Pope visits Cyprus and Greece: a rebuke for Europe

Pope Francis has travelled to the Republic of Cyprus and Greece for four days, where he visited the island of Lesbos for the second time. While there he sharply criticised the treatment of refugees in Europe, describing it as a shipwreck of civilisation. In Nicosia, he called the reception camps places of torture and slavery. He also pledged to bring 50 asylum seekers from Cyprus to Italy.

Open/close all quotes
Irish Examiner (IE) /

Powerful food for thought

The Irish Examiner is full of praise for the Pope's initiative:

“Returning to Lesbos, one of the epicentres of the illegal migration route into Europe, for the first time in five years, he blasted the indifference and self-interest of continental leaders and political opinion 'that condemns to death those on the fringes'. ... While the migrant issue has been the dominant theme, Pope Francis also took aim at other targets. Warming to Homeric imagery in his descriptions of the Odyssean challenges facing people who are trafficked, he urged young people to follow their dreams and not be tempted by the consumerist 'sirens' of today ... It is a powerful sermon for the times by a religious leader at the height of his eloquence. We should think on it.”

Avgi (GR) /

Shameless Greek government

Athens's representatives looked completely out of place during the Pope's visit, Avgi notes:

“The government must have felt very uncomfortable during Pope Francis's visit. Because it is the same government that has been accused internationally of barbaric practices towards refugees and migrants. Of push-backs at sea. Of kidnappings, beatings and forcible deportations. Reports of this are constantly being published in Europe, and they are not even refuted. ... Government members even had the gall to accompany the pope [on Lesbos]. And to pretend to listen attentively to his humanitarian sermon.”

ABC (ES) /

Take in refugees within reasonable bounds

ABC calls for solidarity but says this must not endanger Europe's prosperity:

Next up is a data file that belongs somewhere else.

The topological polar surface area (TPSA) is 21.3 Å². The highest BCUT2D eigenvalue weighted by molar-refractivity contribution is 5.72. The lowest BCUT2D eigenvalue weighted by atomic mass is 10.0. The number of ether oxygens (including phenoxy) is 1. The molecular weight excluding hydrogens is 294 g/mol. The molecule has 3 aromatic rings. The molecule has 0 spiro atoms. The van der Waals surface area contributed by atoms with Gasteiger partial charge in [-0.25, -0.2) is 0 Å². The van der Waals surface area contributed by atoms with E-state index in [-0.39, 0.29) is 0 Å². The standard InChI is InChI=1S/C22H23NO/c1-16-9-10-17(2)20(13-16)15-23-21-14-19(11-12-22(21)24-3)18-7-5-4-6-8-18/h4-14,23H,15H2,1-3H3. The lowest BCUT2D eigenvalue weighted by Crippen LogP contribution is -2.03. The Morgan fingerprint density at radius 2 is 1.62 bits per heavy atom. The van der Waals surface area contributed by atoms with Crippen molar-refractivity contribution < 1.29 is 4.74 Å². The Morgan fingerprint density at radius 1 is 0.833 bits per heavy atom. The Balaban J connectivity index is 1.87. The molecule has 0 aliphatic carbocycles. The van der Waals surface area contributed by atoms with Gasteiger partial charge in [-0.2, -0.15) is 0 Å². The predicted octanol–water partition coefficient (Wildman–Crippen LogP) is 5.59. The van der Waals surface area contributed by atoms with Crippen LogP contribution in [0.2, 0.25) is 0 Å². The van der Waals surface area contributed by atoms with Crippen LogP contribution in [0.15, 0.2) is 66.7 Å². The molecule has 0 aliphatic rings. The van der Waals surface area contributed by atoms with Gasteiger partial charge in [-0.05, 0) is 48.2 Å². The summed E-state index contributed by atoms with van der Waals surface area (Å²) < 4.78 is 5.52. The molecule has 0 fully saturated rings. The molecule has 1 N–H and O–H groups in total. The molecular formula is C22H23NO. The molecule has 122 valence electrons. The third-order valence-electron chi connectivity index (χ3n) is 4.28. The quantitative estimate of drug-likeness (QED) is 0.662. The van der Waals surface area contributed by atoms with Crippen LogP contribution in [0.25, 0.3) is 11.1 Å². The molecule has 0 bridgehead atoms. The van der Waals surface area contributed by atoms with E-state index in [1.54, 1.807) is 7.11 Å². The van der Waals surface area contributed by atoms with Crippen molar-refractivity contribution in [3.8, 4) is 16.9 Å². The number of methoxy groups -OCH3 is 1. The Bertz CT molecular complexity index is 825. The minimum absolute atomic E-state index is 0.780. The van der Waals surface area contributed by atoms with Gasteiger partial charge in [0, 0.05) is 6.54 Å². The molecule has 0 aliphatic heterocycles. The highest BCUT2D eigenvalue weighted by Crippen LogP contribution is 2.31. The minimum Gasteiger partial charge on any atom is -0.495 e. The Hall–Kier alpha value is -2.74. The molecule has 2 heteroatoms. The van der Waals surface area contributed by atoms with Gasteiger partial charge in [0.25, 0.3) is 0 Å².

“The 'shipwreck of civilization' that the Bishop of Rome spoke of referring to the thousands of refugees waiting at the gates of Europe is taking place on Lesbos and on many of the continent's shores. ... The EU has a moral obligation to take in refugees within its means, without jeopardising the fragile social and economic balance that allows it to survive and remain a beacon of freedom and prosperity. For their part, the developing countries must assume their responsibilities in the construction of a new world that cannot begin and end in Europe. But they must not lack support in doing this.”

Cyprus Mail (CY) /

A moral gesture

The Cypriot government should not misinterpret the pope's pledge to take a number of refugees to Italy, the Cyprus Mail points out:

“It was a gesture of kindness by the Pontiff that the interior ministry thanked him for but was also quick to put a political spin on. ... He spoke about the need 'to break down walls' and that 'we need to welcome and integrate one another and to walk together as brothers and sisters, all of us.' And by taking 50 migrants with him back to Italy, he was not setting an example for our European partners to follow but encouraging us to be more welcoming and accepting of migrants. He was making a moral point, far removed from the practicalities of having to deal with a steadily increasing inflow of migrants.”